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'I know it's Lions year, but I'm more worried about fighting for my Ireland place'


Cian Healy admits he’d have liked more game-time in Six Nations to challenge Jack McGrath

Cian Healy admits he’d have liked more game-time in Six Nations to challenge Jack McGrath

©INPHO/Dan Sheridan

Cian Healy admits he’d have liked more game-time in Six Nations to challenge Jack McGrath

These are uncertain times for Cian Healy who must be wondering what he has to do to wrestle the number one jersey back off Jack McGrath, but it is encouraging to know that he still feels like he is working his way back to peak fitness.

When Healy first burst onto the international scene as a freakishly good 22-year-old, few would have believed that he wouldn't be Ireland's first-choice loosehead prop in the same year that he turns 30.

That is partly down the emergence of Jack McGrath into a genuine world-class operator but a series of serious injuries have robbed Healy of some of his best years. Having put the neck, hamstring and ankle issues behind him, Healy played 136 minutes out of a possible 400 in this season's Six Nations and for the most part he made an impact.

That included just one start in Rome where Healy's performance was such that he looked like he had closed the gap again on McGrath but Joe Schmidt reverted to his now first-choice prop and Healy had to continue in his role as impact sub.


It's a title that players hate, particularly when you are someone of Healy's ability but Schmidt's hand has been forced by McGrath's remarkable level of consistency.

Healy's lack of game-time in this season's Six Nations comes on the back of him not starting a game in last year's tournament, while the year before he wore the number one jersey just once.

Whatever way you dress it up, two Six Nations starts in three years doesn't bode well for a player with genuine aspirations of touring with the Lions and Healy now looks to be in a straight battle with Joe Marler for the third loosehead spot.

"I was happy enough with some things," Healy reflects. "I could have done with a bit more time, more mileage through the legs, but such as it is . You take what you get and you do the best you can.

"I'd hoped (for more game-time). You put the best foot forward and rely on the best team to be picked and don't argue. That's the way it is.

"I am still getting back (to full fitness). I'm certainly not at the level I want to be. You have to get as much of a run of time as you can, take every opportunity to get 60-70 minutes under the belt.

"You need a run of them to get into full match flow. I got a few at the start of the season that I was happy with….it continues with rehab, skill work, everything, I need to keep trying to push that on now. Hopefully I will push myself forward this week and get some game-time and be in a good position next week."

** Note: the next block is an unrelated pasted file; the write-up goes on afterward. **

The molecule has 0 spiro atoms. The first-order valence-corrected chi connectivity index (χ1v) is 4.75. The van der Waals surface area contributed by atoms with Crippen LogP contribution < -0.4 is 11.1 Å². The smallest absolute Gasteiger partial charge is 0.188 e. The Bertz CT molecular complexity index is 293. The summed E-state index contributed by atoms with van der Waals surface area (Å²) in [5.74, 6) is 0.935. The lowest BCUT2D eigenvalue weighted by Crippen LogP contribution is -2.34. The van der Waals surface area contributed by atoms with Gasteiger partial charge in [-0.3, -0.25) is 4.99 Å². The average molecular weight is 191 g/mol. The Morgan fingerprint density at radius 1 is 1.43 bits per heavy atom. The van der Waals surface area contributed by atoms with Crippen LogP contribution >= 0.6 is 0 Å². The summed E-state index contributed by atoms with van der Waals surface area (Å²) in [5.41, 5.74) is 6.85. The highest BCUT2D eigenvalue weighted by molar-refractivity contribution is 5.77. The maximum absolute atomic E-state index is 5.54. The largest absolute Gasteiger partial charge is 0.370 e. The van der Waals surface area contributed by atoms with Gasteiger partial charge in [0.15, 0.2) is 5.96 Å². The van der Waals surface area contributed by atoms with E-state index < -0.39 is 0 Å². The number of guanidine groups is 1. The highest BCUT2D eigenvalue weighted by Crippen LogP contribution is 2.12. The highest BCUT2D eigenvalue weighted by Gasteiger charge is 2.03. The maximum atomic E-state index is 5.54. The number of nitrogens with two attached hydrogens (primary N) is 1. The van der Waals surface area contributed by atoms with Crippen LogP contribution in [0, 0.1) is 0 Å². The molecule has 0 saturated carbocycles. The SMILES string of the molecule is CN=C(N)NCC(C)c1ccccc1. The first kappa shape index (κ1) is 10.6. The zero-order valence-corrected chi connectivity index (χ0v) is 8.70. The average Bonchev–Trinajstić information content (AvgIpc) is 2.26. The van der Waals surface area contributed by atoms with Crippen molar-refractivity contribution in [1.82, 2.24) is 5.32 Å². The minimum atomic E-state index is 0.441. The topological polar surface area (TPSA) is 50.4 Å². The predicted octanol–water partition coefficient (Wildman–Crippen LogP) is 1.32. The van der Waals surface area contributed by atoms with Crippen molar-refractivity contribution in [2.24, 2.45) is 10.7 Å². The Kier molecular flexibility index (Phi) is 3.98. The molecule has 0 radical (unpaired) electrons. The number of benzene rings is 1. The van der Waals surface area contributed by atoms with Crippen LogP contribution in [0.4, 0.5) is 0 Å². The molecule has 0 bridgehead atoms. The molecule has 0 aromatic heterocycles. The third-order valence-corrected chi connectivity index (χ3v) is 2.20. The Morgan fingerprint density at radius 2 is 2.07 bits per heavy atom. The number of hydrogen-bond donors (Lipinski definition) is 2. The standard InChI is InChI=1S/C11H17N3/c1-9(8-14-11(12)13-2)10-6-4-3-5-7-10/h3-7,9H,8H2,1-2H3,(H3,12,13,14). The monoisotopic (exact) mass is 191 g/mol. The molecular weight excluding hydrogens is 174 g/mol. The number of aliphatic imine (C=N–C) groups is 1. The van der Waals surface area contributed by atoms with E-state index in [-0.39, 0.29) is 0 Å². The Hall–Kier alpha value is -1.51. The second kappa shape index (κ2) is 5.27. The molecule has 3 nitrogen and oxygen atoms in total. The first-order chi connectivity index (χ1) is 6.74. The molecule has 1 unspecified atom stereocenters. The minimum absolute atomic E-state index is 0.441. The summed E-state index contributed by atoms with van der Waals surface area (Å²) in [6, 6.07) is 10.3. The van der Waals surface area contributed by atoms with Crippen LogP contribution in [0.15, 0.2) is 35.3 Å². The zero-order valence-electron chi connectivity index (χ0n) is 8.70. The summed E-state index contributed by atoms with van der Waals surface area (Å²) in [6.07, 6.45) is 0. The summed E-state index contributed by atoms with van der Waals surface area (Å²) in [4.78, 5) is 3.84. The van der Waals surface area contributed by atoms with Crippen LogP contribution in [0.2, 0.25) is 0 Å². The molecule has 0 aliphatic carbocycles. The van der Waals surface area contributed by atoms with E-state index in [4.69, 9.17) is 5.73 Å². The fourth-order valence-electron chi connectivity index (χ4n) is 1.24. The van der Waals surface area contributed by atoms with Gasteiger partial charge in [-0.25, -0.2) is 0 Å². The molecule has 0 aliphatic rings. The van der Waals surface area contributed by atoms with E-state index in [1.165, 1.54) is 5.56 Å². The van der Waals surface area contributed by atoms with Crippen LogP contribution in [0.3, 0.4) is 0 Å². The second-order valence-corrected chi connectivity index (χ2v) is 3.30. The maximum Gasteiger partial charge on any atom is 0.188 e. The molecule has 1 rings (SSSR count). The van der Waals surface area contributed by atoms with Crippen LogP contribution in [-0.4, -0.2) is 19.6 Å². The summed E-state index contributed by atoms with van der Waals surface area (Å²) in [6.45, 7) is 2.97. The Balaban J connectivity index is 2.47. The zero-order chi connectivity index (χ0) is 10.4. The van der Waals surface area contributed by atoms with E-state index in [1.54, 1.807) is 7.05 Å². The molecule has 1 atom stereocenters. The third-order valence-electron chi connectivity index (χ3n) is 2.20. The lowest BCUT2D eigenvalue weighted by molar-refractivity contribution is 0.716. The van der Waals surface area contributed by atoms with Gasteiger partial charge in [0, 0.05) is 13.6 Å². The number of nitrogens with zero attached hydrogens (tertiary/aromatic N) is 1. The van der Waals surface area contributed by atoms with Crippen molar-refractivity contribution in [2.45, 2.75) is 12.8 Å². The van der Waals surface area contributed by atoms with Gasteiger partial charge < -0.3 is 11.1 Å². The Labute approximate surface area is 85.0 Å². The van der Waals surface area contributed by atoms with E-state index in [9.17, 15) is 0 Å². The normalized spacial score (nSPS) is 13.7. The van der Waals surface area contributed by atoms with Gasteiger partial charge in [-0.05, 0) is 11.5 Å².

Healy must be fed up of talking about his battle with McGrath but there is no getting around the fact that it is one of the mostly hotly-contested positions in the country and Ireland are lucky to have two such quality looseheads on their hands.

"I don't know, I think we're close enough," he suggests. "It works well in training, we tag in and out. We're kinda on the same system. I don't make the decisions, I just keep my head down as best I can."

As the dust settles on the Six Nations, Schmidt will begin to dissect Ireland's second-place finish and in particular, why they were so poor in Murrayfield.

"We lost two so that's a bit annoying and there's a lot to be worked on," Healy says.

"We finished on a positive and we've to be happy with that. But we're not a team that settles on something like that.

"Though we were very happy with the win in the end, it was still burning inside us that we hadn't won the whole thing. We put pressure on ourselves inside, and I don't think anything outside could match the pressure or intensity that goes through our reviews and how we pick apart our games.


"That's done to the highest standards, so it just comes down to on the day of the game then, if you win or lose and the performance is right."

As for the Lions, there is very much a sense of unfinished business for Healy who was cruelly ruled out of the 2013 tour after he damaged ankle ligaments prior to the first Test against Australia.

Warren Gatland names his squad on April 19 and it's not beyond the realms of possibility that Healy will be on the plane to New Zealand, even if he's remaining coy about the idea of travelling. "I see it (Lions) on social media everywhere, obviously I know it is happening this year but I am more worried about fighting into number one jersey in Ireland," Healy insists.

The 29-year-old will hope to get some much needed game-time under his belt against Cardiff on Saturday before the front-line internationals return for the highly-anticipated Wasps clash.

That will of course mean that Healy will pack down in the scrum opposite an old friend in Marty Moore and he is relishing the opportunity to do so.

"I've watched him in a good few of his games," he adds. "We met up with him for dinner, a while back, a few of the props, and Jordi (Murphy), who was taken into the group for the night. We keep in touch, he's a good friend.

"We'll pick apart his game when we're doing study but not much more than any opposition."

Life Style Sports and Cian Healy are urging all Leinster fans to get involved in their campaign in the club's bid for European glory by asking them to post messages of support to their favourite player using #FuelThe4th.

Irish Independent